- 8,99 €
Description de l’éditeur
Even as the young United States successfully secured its independence, the new nation was beset by problems. The drafters of the Articles of Confederation had deliberately avoided giving the national legislature the power to tax, because Parliament had so abused that authority against the colonies, but this proved to be a severe limitation on the national government. Besides hampering the Continental Army, the inability of the national government to raise revenue made foreign policy difficult. Under the Articles of Confederation, the Congress was also completely unable to pay any of the debts it incurred to foreign powers during the Revolutionary War. Though allied powers had lent to the American government on favorable terms and no repayment was expected until the end of hostilities, the hope of ever paying national debts without a national government that could tax was slim. In particular, the prospect of the new nation defaulting on its loans from France led to the end of the Articles of Confederation. To top it all off, the Articles of Confederation also had no judiciary or executive branch. Therefore, laws passed by the Congress could not be enforced by the national government: the enforcement of laws was left to the mercy of the states. Likewise, there was no national judiciary to decide disputes over national law.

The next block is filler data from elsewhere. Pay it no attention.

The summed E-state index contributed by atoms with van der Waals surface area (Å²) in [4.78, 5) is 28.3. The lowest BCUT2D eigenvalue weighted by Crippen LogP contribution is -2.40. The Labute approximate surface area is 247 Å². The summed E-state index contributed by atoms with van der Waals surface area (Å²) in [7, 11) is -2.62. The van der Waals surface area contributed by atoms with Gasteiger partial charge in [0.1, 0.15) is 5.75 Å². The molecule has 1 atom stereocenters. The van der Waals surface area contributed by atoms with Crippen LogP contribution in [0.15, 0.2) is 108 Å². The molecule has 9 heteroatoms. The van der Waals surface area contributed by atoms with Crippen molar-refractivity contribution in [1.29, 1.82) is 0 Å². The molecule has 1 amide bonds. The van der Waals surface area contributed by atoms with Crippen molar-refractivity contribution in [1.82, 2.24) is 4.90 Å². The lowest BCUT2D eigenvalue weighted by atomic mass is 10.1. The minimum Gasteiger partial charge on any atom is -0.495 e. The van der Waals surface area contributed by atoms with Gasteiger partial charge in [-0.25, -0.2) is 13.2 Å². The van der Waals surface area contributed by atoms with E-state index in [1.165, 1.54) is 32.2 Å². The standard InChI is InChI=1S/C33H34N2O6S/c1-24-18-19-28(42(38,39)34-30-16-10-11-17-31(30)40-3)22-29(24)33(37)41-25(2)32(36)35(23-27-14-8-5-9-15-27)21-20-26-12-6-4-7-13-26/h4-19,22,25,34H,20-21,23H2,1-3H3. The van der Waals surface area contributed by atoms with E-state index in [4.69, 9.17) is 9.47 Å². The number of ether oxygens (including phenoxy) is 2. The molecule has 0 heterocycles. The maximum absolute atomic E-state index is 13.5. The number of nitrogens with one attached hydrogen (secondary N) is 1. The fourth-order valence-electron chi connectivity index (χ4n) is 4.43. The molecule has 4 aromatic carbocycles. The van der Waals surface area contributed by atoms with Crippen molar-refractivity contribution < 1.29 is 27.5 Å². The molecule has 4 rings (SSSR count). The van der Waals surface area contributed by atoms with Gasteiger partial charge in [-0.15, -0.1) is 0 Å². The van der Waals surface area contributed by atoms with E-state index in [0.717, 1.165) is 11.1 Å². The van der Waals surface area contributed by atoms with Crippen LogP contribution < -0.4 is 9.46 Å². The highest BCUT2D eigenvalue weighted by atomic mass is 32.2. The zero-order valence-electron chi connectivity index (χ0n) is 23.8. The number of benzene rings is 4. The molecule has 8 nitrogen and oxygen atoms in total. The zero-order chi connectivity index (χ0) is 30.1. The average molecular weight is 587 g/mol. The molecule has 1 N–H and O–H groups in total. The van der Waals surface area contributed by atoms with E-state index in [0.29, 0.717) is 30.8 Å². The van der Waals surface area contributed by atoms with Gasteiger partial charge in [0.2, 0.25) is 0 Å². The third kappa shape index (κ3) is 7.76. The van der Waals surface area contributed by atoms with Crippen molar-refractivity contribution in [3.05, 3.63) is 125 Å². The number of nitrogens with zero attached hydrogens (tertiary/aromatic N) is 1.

The series of riots known collectively as Shays’ Rebellion began during the earliest years of American independence and were led by men who were, by their very nature, rebels. Unlike most countries in the world, 18th century America was made up of people who believed in change, and who were willing to leave their homelands and strike out for the unknown to find it. The men who had just years earlier participated in the American Revolution were not afraid to break down a government they did not like; indeed, many of them reveled in it.